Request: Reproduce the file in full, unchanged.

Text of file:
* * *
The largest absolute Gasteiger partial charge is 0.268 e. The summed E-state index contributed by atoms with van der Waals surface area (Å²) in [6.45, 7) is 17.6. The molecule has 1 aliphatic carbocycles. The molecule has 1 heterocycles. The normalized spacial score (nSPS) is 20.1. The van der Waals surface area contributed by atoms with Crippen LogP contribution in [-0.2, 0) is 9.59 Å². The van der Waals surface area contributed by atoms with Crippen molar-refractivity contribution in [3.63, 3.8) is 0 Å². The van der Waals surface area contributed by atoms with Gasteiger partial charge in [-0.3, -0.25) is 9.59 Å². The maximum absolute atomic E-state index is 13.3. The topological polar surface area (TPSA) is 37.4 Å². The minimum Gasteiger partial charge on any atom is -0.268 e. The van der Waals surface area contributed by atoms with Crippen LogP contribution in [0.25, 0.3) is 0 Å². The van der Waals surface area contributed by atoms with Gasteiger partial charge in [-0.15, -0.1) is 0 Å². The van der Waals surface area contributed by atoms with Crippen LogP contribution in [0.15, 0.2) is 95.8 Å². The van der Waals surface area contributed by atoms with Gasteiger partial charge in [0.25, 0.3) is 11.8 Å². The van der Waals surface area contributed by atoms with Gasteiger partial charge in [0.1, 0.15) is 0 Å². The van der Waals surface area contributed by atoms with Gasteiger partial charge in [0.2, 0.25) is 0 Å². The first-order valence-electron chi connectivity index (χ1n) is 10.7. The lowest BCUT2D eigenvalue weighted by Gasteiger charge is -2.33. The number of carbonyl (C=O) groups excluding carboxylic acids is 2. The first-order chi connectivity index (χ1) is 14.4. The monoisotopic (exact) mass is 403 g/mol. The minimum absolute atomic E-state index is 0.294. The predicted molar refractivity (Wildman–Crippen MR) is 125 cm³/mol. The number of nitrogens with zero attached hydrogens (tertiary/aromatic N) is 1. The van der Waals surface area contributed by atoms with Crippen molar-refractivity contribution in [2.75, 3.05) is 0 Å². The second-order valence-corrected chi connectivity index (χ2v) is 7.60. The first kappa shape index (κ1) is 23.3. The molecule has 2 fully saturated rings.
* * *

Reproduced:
The largest absolute Gasteiger partial charge is 0.268 e. The summed E-state index contributed by atoms with van der Waals surface area (Å²) in [6.45, 7) is 17.6. The molecule has 1 aliphatic carbocycles. The molecule has 1 heterocycles. The normalized spacial score (nSPS) is 20.1. The van der Waals surface area contributed by atoms with Crippen LogP contribution in [-0.2, 0) is 9.59 Å². The van der Waals surface area contributed by atoms with Crippen molar-refractivity contribution in [3.63, 3.8) is 0 Å². The van der Waals surface area contributed by atoms with Gasteiger partial charge in [-0.3, -0.25) is 9.59 Å². The maximum absolute atomic E-state index is 13.3. The topological polar surface area (TPSA) is 37.4 Å². The minimum Gasteiger partial charge on any atom is -0.268 e. The van der Waals surface area contributed by atoms with Crippen LogP contribution in [0.25, 0.3) is 0 Å². The van der Waals surface area contributed by atoms with Gasteiger partial charge in [-0.15, -0.1) is 0 Å². The van der Waals surface area contributed by atoms with Crippen LogP contribution in [0.15, 0.2) is 95.8 Å². The van der Waals surface area contributed by atoms with Gasteiger partial charge in [0.25, 0.3) is 11.8 Å². The van der Waals surface area contributed by atoms with Gasteiger partial charge in [0.1, 0.15) is 0 Å². The van der Waals surface area contributed by atoms with Gasteiger partial charge in [0.2, 0.25) is 0 Å². The first-order valence-electron chi connectivity index (χ1n) is 10.7. The lowest BCUT2D eigenvalue weighted by Gasteiger charge is -2.33. The number of carbonyl (C=O) groups excluding carboxylic acids is 2. The first-order chi connectivity index (χ1) is 14.4. The monoisotopic (exact) mass is 403 g/mol. The minimum absolute atomic E-state index is 0.294. The predicted molar refractivity (Wildman–Crippen MR) is 125 cm³/mol. The number of nitrogens with zero attached hydrogens (tertiary/aromatic N) is 1. The van der Waals surface area contributed by atoms with Crippen molar-refractivity contribution in [2.75, 3.05) is 0 Å². The second-order valence-corrected chi connectivity index (χ2v) is 7.60. The first kappa shape index (κ1) is 23.3. The molecule has 2 fully saturated rings.